Physics is a science that covers a very wide area of the material world, ranging from research on subatomic particles to studying galaxies. In Physics, what’s most important is the composition and behavior of matter and all of its fundamental laws. The most fascinating works on Physics that have been created by Islamic scientists, are about a subdomain of physics: optics.
This post discusses the contributions of Ibn al-Haytham.
Ibn al-Haytham: Early Life
Ibn al-Haytham, in Europe more commonly called by his Latinized name “Alhazen”, was born in the city of Basra in 965 CE. He went to neighborhood schools and moved to Baghdad to study science on a higher level, like many Arab scientists did at that time. However, he may have had some issues with the Fatimid Caliph Al-Hakim bi-amr-Allah, which resulted in him being grounded in 1011. He would be grounded for a couple of years, until the Caliph died in 1021.
Afterwards he moved to Spain to focus on science once again. At the end of his life, he returned to his home country, Egypt, where he died in 1039.
Ibn al-Haytham And His “Books of Optics”
Ibn al-Haytham is mainly known from his work in optics, which didn’t go by unnoticed in Europe. In his seven-piece book “Kitab al-Manazir”, he began with some very harsh criticism towards several theories from the past. One of these theories was the theory of vision.
One of the things he examined was: what happens when someone is exposed to bright light? He discovered that light going from an external source into the eye has a certain influence on one’s vision. In order to expand knowledge, he began with a series of experiments in which he investigated the relation between light fraction and image distortion. He learned that the mathematical aspect of optics, in this case being the reflection and fraction, had to correspond with the knowledge of the anatomy of the eye. It was for that reason that he drafted an eye with all its components in his book, as shown below:
In his book, Ibn Al-Haytham elaborated on the fact that light that reaches the eye comes from the visible object. In David C. Lindberg’s (a recently deceased American science historian) chronological book “Theories of Vision: From al-Kindi to Kepler”, the author gives Ibn al-Haytham’s definition of the theory of vision:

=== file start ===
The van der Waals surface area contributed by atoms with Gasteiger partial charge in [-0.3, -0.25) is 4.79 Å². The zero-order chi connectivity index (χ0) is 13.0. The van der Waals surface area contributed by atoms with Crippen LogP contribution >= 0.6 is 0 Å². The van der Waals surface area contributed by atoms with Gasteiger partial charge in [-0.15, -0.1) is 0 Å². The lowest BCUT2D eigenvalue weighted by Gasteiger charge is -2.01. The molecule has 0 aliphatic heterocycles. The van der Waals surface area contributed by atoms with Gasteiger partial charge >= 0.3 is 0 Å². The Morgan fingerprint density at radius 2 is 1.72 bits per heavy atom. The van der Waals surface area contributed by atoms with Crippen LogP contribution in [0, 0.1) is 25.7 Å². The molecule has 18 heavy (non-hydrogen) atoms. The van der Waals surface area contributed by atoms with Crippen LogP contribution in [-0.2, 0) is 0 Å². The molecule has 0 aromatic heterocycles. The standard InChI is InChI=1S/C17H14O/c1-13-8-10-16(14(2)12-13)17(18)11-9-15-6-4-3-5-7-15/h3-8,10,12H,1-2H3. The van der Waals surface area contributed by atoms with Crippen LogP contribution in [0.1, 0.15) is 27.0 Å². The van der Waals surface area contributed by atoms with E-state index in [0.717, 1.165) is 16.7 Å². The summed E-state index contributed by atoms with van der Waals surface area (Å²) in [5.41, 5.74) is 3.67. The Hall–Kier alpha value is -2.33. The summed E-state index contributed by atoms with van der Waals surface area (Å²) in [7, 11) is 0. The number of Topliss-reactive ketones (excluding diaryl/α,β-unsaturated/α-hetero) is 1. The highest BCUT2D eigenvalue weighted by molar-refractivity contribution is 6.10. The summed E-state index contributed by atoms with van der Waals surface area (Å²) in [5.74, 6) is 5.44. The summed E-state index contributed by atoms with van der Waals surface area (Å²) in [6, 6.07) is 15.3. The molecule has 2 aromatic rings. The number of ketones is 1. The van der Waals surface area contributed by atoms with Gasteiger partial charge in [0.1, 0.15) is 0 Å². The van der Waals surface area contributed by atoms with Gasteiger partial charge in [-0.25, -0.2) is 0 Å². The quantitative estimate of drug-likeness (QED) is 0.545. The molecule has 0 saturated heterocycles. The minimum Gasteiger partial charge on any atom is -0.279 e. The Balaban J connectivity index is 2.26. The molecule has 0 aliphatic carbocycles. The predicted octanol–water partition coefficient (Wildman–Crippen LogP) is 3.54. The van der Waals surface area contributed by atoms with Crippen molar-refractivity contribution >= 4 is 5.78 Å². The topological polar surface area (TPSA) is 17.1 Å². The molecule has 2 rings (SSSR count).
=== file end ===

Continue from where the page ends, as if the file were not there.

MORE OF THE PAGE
Light illuminates all visible objects and this light later reaches the eye surface, allowing humans to perceive the object in question.
Because Ibn al-Haytham clearly questioned the theory of vision and supported his own assumptions with proof through his experiments, he was able to harvest ample appreciation from the West.
George Sarton, a Belgian-American science historian, honored Ibn al-Haytham’s contributions to science in his book “History of Science”:
He, Ibn al-Haytham, was the greatest Islamic physicist and student of optics the world has ever known. Whether his successors lived in England or in the far Persia, each and every one of them drank from the same fountain. He had a tremendous influence on the European idea from Bacon to Kepler.
Ibn al-Haytham And His Camera Obscura
Ibn al-Haytham often used the term “al Bayt al-Muthlim” in his experiments, which translates into “the dark room”. With that, he also developed his camera obscura, which is a camera that sends an image through a small hole. None of his predecessors who (Aristotle, Euclides or al-Kindi), just like Ibn al-Haytham, studied the effects of light which goes through a camera obscura, were able to prove that everything which is projected on the screen came from the other side of the hole.
With that, Ibn al-Haytham became the first to prove this by means of an experiment using a lamp with which several light sources were spread and arranged throughout a large surface. He was also the first scientist to successfully project an image onto a screen using a camera obscura.
As such, Ibn al-Haytham was the first scientist in history to develop a working camera.